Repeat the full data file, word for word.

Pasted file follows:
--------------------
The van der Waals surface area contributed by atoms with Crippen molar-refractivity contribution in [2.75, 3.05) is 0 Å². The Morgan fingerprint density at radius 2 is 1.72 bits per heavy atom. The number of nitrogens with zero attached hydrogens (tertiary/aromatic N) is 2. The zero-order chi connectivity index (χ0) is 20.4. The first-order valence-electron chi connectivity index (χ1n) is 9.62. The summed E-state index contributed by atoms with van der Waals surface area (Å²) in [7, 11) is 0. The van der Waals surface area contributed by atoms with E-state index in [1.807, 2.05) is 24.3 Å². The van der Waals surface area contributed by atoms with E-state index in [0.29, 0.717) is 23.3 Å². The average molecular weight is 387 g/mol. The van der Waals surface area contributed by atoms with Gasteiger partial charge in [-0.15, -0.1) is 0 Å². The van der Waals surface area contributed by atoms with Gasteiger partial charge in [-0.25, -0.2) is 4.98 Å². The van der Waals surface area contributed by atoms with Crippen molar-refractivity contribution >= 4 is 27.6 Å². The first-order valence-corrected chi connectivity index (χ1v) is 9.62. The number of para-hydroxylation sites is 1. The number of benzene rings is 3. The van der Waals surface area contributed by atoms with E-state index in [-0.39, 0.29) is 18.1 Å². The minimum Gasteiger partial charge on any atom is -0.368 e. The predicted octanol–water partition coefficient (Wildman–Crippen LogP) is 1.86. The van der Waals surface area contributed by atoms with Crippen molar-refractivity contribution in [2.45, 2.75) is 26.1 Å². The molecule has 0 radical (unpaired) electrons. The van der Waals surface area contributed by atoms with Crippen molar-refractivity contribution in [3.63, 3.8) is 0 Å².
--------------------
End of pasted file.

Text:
The van der Waals surface area contributed by atoms with Crippen molar-refractivity contribution in [2.75, 3.05) is 0 Å². The Morgan fingerprint density at radius 2 is 1.72 bits per heavy atom. The number of nitrogens with zero attached hydrogens (tertiary/aromatic N) is 2. The zero-order chi connectivity index (χ0) is 20.4. The first-order valence-electron chi connectivity index (χ1n) is 9.62. The summed E-state index contributed by atoms with van der Waals surface area (Å²) in [7, 11) is 0. The van der Waals surface area contributed by atoms with E-state index in [1.807, 2.05) is 24.3 Å². The van der Waals surface area contributed by atoms with E-state index in [0.29, 0.717) is 23.3 Å². The average molecular weight is 387 g/mol. The van der Waals surface area contributed by atoms with Gasteiger partial charge in [-0.15, -0.1) is 0 Å². The van der Waals surface area contributed by atoms with Gasteiger partial charge in [-0.25, -0.2) is 4.98 Å². The van der Waals surface area contributed by atoms with Crippen molar-refractivity contribution >= 4 is 27.6 Å². The first-order valence-corrected chi connectivity index (χ1v) is 9.62. The number of para-hydroxylation sites is 1. The number of benzene rings is 3. The van der Waals surface area contributed by atoms with E-state index in [-0.39, 0.29) is 18.1 Å². The minimum Gasteiger partial charge on any atom is -0.368 e. The predicted octanol–water partition coefficient (Wildman–Crippen LogP) is 1.86. The van der Waals surface area contributed by atoms with Crippen molar-refractivity contribution in [2.45, 2.75) is 26.1 Å². The molecule has 0 radical (unpaired) electrons. The van der Waals surface area contributed by atoms with Crippen molar-refractivity contribution in [3.63, 3.8) is 0 Å².